Alas, looking through my journal entries this morning, I realized I haven’t partaken of this lovely ritual for several weeks. I’ve allowed a combination of illness and other people’s drama to crowd out a habit that helps me feel centered – no wonder I’ve been a tad bit crabby lately. I definitely want my morning meditation ritual to be a keeper!

 

 

Keeping me focused

So how am I doing on my resolution to set boundaries with my computer? Alas, I should have known this would be a much harder challenge than I expected.

I’m thinking that maybe if I try this for a short period, while telling myself it’s not a permanent change, I can convince my inner two-year-old not to revolt. Lent is coming up in a couple of weeks …

Meanwhile, Oley Cat has a way of reminding me of my priorities.

Oley on computer1

A lesson in acceptance

Since January 21 is National Squirrel Appreciation Day, today’s blog entry is dedicated to some of my favorite furry friends.

squirrel10b

Sometimes compromise really is the best answer, especially when one’s conflict is with a small animal.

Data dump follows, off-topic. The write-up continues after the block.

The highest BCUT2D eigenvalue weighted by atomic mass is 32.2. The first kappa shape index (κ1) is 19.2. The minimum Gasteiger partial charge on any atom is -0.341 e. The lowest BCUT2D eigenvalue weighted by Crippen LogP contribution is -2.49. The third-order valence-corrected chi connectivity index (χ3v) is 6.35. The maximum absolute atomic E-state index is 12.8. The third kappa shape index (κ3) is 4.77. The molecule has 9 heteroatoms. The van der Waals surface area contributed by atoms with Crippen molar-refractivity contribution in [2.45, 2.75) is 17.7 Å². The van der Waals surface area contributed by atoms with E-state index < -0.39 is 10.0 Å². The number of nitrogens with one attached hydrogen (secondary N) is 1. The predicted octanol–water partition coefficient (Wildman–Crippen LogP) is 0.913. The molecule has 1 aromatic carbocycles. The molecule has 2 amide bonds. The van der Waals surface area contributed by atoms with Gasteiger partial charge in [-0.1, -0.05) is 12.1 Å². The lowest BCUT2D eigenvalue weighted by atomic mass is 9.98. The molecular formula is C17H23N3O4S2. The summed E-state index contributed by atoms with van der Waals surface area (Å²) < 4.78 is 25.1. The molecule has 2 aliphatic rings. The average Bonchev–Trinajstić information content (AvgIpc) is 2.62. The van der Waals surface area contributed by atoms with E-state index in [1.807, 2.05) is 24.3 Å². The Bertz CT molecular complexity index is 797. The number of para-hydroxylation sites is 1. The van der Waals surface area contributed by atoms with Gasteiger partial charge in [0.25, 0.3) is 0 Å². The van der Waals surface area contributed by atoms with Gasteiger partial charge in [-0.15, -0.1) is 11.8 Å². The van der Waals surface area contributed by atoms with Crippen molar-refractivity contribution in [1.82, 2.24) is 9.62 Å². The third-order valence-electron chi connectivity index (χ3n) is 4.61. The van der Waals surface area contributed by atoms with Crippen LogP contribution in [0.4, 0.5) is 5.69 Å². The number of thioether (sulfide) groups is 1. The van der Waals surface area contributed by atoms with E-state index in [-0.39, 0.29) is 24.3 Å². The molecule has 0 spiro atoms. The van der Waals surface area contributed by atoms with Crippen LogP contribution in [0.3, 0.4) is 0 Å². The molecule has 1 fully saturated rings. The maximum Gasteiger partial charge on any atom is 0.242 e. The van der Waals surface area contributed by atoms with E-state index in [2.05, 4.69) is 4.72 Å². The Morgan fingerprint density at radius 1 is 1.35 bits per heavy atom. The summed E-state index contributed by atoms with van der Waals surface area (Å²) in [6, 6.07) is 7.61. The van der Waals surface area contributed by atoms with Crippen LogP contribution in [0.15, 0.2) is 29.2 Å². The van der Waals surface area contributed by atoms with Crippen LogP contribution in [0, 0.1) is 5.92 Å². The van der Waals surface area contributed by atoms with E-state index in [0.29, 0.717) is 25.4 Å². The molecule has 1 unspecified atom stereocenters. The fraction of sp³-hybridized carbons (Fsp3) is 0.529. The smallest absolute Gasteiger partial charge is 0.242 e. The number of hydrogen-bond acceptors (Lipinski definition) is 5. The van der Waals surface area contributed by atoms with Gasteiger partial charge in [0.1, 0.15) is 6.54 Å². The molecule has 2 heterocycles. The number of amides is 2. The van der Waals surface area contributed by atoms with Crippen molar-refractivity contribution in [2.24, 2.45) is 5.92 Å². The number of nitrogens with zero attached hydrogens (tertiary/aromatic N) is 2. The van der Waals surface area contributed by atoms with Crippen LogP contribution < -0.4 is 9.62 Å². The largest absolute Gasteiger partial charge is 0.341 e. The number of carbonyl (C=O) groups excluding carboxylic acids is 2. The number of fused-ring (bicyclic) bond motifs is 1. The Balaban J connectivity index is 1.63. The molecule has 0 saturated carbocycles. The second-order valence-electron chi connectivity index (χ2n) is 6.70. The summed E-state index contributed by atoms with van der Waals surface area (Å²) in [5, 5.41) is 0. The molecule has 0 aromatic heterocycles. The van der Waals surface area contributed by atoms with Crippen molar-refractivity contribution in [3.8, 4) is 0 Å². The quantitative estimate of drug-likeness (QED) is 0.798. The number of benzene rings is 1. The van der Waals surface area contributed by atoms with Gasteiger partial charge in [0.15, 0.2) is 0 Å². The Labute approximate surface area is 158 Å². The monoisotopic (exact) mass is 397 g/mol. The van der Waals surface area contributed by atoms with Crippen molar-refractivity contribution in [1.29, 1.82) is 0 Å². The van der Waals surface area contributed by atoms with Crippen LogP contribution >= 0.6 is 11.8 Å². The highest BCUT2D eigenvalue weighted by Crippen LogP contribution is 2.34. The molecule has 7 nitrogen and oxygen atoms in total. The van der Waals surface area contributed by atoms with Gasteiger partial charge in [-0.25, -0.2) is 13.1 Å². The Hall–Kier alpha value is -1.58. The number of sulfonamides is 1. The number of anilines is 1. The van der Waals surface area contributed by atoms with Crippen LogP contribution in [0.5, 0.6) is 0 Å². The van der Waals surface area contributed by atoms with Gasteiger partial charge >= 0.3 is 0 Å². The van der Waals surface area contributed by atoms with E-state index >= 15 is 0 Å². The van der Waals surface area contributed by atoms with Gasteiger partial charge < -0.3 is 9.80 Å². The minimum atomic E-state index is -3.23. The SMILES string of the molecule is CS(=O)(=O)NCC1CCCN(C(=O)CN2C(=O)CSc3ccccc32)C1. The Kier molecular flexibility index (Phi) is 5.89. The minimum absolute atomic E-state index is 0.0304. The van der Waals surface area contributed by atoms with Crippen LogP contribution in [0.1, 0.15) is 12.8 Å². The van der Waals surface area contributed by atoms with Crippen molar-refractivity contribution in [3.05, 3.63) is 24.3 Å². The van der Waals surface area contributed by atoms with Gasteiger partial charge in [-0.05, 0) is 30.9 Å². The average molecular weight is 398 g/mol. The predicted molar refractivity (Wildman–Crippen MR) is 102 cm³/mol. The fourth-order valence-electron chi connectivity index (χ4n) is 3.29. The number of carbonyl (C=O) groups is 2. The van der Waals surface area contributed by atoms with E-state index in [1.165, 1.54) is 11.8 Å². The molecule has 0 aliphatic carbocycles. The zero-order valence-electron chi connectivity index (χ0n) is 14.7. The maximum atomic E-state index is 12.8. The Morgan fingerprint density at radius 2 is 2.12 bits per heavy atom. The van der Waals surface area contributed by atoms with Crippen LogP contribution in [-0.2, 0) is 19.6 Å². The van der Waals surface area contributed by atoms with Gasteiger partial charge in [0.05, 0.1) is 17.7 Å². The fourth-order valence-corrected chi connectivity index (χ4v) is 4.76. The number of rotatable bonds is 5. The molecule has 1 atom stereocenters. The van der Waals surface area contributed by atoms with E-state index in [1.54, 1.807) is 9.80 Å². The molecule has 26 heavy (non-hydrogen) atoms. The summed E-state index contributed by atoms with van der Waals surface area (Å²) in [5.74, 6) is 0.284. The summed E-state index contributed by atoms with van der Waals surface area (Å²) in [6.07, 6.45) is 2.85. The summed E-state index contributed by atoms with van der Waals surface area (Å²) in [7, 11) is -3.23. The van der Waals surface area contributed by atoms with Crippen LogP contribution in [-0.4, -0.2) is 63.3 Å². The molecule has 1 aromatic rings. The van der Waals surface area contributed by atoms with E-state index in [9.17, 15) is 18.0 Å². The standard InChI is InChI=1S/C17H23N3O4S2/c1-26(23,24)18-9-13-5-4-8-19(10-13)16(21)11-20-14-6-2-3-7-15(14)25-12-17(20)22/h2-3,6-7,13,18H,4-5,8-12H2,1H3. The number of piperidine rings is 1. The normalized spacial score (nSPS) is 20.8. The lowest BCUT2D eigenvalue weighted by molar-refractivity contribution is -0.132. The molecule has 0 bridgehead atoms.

I used to get so frustrated with the squirrels in our backyard because they wouldn’t stay out of the bird feeders. I tried everything to thwart the little trespassers – putting feeders in hard-to-reach places, using safflower seeds (which they’re rumored not to like), and investing in every allegedly-squirrel-proof contraption I could find.

As anyone reading this will probably guess, nothing worked for very long. Squirrels, I discovered, have amazing problem-solving skills. Give them a day or two and they’ll figure out how to overcome every obstacle we place between them and the tasty treats we were hoping would entice cardinals and goldfinches.